I mean, at one point, the Dow was up more than 500 points and I know the market did end lower there. We did see most of those gains fizzle quite

sharply, but I don't know if we should read too much into that.

I mean, some of that could be profit taking. This really was not an overall negative reaction to the Fed at all and out of the positives from this

press conference, I think there were a few.

First was what the clip that you just played, the fact that Jerome Powell, he basically downplayed the chance of an interest rate hike anytime soon.

He said it is unlikely, he said they would have to see persuasive evidence that their inflation fighting medicine wasn't working.

He said that, look, we are not satisfied with three percent inflation, but he said we are confident that inflation is going to come back down to two

percent, and there was also the fact that he kept the door open to interest rate cuts, and he also had some interesting comments about some of these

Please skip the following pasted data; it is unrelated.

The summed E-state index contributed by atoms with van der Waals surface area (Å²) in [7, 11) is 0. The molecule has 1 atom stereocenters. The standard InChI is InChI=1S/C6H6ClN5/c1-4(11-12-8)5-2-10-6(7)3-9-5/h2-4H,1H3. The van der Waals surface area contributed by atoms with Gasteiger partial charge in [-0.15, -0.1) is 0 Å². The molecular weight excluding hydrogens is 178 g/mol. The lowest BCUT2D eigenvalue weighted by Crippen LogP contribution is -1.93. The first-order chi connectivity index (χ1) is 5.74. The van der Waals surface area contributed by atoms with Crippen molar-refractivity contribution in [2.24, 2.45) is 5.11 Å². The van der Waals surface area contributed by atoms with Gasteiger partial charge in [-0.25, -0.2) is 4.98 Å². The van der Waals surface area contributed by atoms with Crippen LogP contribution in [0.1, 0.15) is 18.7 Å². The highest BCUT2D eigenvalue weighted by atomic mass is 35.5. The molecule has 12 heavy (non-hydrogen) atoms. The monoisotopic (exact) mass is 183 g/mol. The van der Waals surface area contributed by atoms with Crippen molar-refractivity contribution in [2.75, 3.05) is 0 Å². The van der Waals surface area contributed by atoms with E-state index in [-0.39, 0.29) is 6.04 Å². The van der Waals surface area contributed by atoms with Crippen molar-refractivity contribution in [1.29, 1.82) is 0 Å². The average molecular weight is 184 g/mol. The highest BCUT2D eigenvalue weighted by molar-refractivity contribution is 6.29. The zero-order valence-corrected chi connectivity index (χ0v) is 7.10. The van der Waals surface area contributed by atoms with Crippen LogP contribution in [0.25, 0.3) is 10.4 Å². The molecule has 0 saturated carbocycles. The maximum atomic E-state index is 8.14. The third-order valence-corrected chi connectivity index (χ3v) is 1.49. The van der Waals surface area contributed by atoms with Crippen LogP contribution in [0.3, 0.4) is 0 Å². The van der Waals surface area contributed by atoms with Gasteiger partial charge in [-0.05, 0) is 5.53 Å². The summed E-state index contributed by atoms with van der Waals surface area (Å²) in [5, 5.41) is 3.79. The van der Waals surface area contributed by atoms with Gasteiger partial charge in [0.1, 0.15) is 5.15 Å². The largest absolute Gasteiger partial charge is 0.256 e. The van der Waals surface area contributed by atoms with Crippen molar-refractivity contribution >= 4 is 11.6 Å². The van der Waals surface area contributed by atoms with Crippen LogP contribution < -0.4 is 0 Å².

fears that we've heard recently around stagflation, which is that toxic mix of weak growth and high inflation.

Powell was asked whether he is worried about that and I thought his response was telling. Take a listen.


POWELL: Last year's level of growth was very high, 3.4 percent, in I guess the fourth quarter, you know, and probably not going to be sustained and

would come down, but that would be our forecast. That wouldn't be stagflation. That would still be to a very healthy level of growth.

And of course with inflation, we will return inflation to two percent and that won't be -- so I don't see the stag or the -flation actually.


EGAN: So he doesn't see the stag or the -flation. I'm with him. We have historically low unemployment right now. GDP has been strong.